We’re Getting Bigger Boats— and More Frequent Ferry Service!

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Last week, NYC Ferry celebrated its first year in service, and just a few days later, they announced some very big news. It looks like summer 2018 will be smooth sailing after the City announced that it will be adding more frequent trips, bigger boats, and even an express Rockaway service to alleviate some of the summer crowding.

On Thursday, May 3, Mayor Bill de Blasio announced that after looking at first year numbers, the expected ridership for the citywide ferry system could reach nine million yearly passengers by 2023. With this being about double the initial projection, the city is going to pour $300 million into the system over the next five years to make vast improvements, many of which will arrive starting this summer.

“New Yorkers have spoken. We’re going to need bigger boats,” Mayor de Blasio said. “We’re gearing up to meet the extraordinary demand for more public transit on our waterways.”

Among some of the changes coming to the citywide service include expanding the ferry fleet by nearly doubling the number of boats, creating a second homeport facility to house the additional boats, infrastructure improvements and upgrades to NYC Ferry landings to accommodate large crowds, and improvements to the main ferry terminals at Pier 11/Wall Street and East 34th Street. 

Several big changes will be seen across the system, and especially Rockaway, starting in late spring/early summer. This includes the addition of three brand new 350-passenger boats to the system later this summer, plus deploying up to eight charter vessels that can hold between 250-500 passengers, in addition to the already-existing 149-passenger bo­ats. Boats will be running more frequently, arriving every 20-30 minutes on weekdays and weekends on all four-existing routes this summer. Rockaway will get an express service running directly to and from Rockaway and Pier 11/Wall Street, meaning it will skip the Brooklyn Army Terminal stop. This express service will operate during weekday rush hour and on weekends, in addition to boats offering regular service. However, service from Brooklyn Army Terminal will also be increased by 20 percent on the Rockaway route. There will also be increased staff at the ferry landings to assist passengers with lining up and boarding.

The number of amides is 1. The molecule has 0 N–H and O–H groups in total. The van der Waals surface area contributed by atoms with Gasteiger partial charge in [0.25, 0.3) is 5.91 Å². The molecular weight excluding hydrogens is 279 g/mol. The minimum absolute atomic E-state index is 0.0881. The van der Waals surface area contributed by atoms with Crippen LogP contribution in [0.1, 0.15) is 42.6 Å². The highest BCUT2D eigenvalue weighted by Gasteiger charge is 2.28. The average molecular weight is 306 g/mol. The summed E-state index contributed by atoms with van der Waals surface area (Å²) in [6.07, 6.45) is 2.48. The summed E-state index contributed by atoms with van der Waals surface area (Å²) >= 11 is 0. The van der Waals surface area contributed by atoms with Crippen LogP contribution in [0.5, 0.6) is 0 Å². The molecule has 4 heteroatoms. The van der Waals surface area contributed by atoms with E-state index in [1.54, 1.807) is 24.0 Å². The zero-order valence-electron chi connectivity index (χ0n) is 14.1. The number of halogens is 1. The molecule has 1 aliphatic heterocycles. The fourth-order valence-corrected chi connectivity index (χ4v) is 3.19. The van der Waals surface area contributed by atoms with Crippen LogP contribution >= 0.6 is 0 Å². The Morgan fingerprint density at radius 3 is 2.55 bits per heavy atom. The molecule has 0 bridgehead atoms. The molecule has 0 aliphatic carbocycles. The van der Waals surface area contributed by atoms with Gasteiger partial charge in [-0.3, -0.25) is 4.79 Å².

NYC Ferry is hiring to cover some of the new positions that will be needed to meet these demands. They’re looking for captains, deckhands, customer service agents, ticketing, operations and more. Jobseekers can apply directly at ferry.nyc.

“NYC Ferry’s overwhelming success in its first year of service indicates the need to make smart investments for the future now. This capital investment will support system improvements over the next five years, ultimately enhancing customer experience and strengthening the City’s waterfront infrastructure,”  NYCEDC President and CEO James Patchett said.

With the success of the ferry so far and the announcement of these big improvements to come, Mayor de Blasio believes locals can feel a bit more secure about the permanence of the ferry and he sees even more people riding in the future.

“Folks in the Rockaways had temporary service after Sandy and one of the things that people constantly said to me was unless we believe in this, we’re not going to use it. And folks in the Rockaways have had very good reason to be skeptical about the role of government over many decades. What I’ve heard from a lot of people in the Rockaways is they now know this is really permanent, and they know it is the same cost as the subway fare and that has now allowed them to plan their life and use it much more than they ever could in the past. This is just beginning to be felt and I think more and more people are going to turn on to it.”

The NYC Ferry service will continue to grow. The final two routes of the first phase of ferry service – Soundview and the Lower East Side – are expected to begin operating in late summer 2018, joining the four other already-established routes.

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